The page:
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Governors

FAQ

Who can become a school governor?

You don't need to have a child at a school to become a governor

All types of people can become school governors. No special qualifications are required, but you must be 18 or over on the date when you are elected or appointed.

Enthusiasm, commitment and an interest in education are the most important qualities. You don't need to have a child at the school.

Many schools would particularly welcome new governors who have transferable skills developed at work, or who have a particularly good understanding of the community served by the school.

What do school governors do?

The governing body of a school is responsible for ensuring that it is run to promote pupil achievement. Its duties include:

  • setting strategic direction, policies and objectives
  • approving the school budget
  • reviewing progress against the school's budget and objectives
  • appointing, challenging and supporting the headteacher
  • The governing body is made up of:
  • parent governors (elected by parents)
  • staff representatives (elected by school staff)
  • local authority governors (appointed by the local authority)
  • community governors (members of the local community appointed by the governing body)
  • for some schools, people appointed by the relevant religious body or foundation
  • up to two sponsor governors, or four if the school is a secondary school (appointed by the governing body)

What would be involved?

Governing bodies make their decisions based on the advice of committees that deal with specific issues like the school's curriculum, premises or finances. If you become a governor, you will probably be asked to serve on a committee where you have an interest or can make a contribution.

The amount of time involved for each governor varies between schools. However, in a typical month in a typical school you can expect to spend at least six to eight hours on your duties.

Being a governor is a serious commitment, but it can be rewarding. Find out more about the benefits of becoming a school governor on the School Governors' One Stop Shop (SGOSS) website.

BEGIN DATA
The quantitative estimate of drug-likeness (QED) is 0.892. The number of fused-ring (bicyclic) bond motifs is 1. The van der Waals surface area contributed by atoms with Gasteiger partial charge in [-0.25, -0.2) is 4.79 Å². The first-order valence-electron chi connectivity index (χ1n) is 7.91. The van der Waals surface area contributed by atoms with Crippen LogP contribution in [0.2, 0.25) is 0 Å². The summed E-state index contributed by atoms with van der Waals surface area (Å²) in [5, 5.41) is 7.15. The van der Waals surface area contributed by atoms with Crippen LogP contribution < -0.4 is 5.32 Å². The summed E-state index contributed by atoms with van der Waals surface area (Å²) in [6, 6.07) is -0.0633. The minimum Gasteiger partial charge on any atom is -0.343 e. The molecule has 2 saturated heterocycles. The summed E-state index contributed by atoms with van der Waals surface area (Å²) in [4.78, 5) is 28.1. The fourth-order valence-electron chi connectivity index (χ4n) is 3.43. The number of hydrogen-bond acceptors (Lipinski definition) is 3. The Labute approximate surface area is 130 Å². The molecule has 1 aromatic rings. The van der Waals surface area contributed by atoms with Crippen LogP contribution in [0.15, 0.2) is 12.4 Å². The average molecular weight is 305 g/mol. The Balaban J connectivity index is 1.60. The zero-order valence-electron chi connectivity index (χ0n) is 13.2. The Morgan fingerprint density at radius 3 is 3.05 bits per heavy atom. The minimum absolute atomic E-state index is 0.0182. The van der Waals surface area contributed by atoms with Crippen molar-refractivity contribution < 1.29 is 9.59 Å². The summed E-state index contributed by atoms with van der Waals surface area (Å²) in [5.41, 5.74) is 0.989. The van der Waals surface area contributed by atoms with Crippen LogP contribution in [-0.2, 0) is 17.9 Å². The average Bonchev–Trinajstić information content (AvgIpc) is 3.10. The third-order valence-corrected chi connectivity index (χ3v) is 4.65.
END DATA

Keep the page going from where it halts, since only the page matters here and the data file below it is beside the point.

Training and support

Schools are being encouraged to participate in the National Training Programme for New Governors - view the training materials on the GovernorNet website. GovernorNet also provides information and guidance for governors.

The GovernorLine support service can provide advice on legal and other issues by telephone or email.

Governorline: 0800 0722 181

How employers can help

If you are working you may be entitled to "reasonable" time off work to carry out your duties as a governor. You will qualify if you are technically an "employee" and do not work in one of the exempted occupations.

Your employer does not have to pay you for your time off, but may do.

Your employer could benefit as a result of you becoming a school governor. Details of potential benefits for employers are available on the SGOSS website. SGOSS can also provide support for companies who want to encourage their employees to get involved.

Apply to become a school governor

You can apply to be a governor:

  • directly to your school
  • through your local authority
  • through SGOSS
  • Governor Information courtesy of DirectGov.uk

For further information contact

L. Edwards (Light Hall School. Clerk to the Governors) 0121 744 3835

or visit these Governor resource sites

Resources

Ofsted
Office for Standards in Education

NGA
National Governors' Association